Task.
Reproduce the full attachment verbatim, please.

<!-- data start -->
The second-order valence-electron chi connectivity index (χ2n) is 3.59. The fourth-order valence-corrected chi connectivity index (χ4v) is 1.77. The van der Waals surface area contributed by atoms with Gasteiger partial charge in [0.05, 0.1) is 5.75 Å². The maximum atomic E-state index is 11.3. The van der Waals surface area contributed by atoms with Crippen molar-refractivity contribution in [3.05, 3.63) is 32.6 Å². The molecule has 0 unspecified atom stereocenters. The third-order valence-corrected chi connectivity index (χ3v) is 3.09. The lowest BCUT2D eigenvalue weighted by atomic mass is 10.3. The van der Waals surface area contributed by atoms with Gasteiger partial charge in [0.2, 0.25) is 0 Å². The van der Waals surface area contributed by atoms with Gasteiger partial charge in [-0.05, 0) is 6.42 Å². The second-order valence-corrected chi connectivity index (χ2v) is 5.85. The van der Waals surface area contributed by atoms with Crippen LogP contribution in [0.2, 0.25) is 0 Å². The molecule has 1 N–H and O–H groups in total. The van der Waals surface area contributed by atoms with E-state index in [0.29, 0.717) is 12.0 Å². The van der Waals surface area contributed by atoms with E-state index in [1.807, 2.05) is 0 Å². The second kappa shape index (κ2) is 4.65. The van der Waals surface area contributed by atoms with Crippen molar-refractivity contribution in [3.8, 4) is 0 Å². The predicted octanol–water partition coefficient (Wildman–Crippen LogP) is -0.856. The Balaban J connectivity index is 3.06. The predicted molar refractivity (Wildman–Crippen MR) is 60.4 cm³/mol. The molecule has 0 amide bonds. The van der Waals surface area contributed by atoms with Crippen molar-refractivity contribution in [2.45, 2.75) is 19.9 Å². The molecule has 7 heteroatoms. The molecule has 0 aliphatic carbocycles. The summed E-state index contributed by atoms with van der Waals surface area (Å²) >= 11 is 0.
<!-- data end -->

The second-order valence-electron chi connectivity index (χ2n) is 3.59. The fourth-order valence-corrected chi connectivity index (χ4v) is 1.77. The van der Waals surface area contributed by atoms with Gasteiger partial charge in [0.05, 0.1) is 5.75 Å². The maximum atomic E-state index is 11.3. The van der Waals surface area contributed by atoms with Crippen molar-refractivity contribution in [3.05, 3.63) is 32.6 Å². The molecule has 0 unspecified atom stereocenters. The third-order valence-corrected chi connectivity index (χ3v) is 3.09. The lowest BCUT2D eigenvalue weighted by atomic mass is 10.3. The van der Waals surface area contributed by atoms with Gasteiger partial charge in [0.2, 0.25) is 0 Å². The van der Waals surface area contributed by atoms with Gasteiger partial charge in [-0.05, 0) is 6.42 Å². The second-order valence-corrected chi connectivity index (χ2v) is 5.85. The van der Waals surface area contributed by atoms with Crippen LogP contribution in [0.2, 0.25) is 0 Å². The molecule has 1 N–H and O–H groups in total. The van der Waals surface area contributed by atoms with E-state index in [0.29, 0.717) is 12.0 Å². The van der Waals surface area contributed by atoms with E-state index in [1.807, 2.05) is 0 Å². The second kappa shape index (κ2) is 4.65. The van der Waals surface area contributed by atoms with Crippen molar-refractivity contribution in [3.8, 4) is 0 Å². The predicted octanol–water partition coefficient (Wildman–Crippen LogP) is -0.856. The Balaban J connectivity index is 3.06. The predicted molar refractivity (Wildman–Crippen MR) is 60.4 cm³/mol. The molecule has 0 amide bonds. The van der Waals surface area contributed by atoms with Crippen molar-refractivity contribution in [2.45, 2.75) is 19.9 Å². The molecule has 7 heteroatoms. The molecule has 0 aliphatic carbocycles. The summed E-state index contributed by atoms with van der Waals surface area (Å²) >= 11 is 0.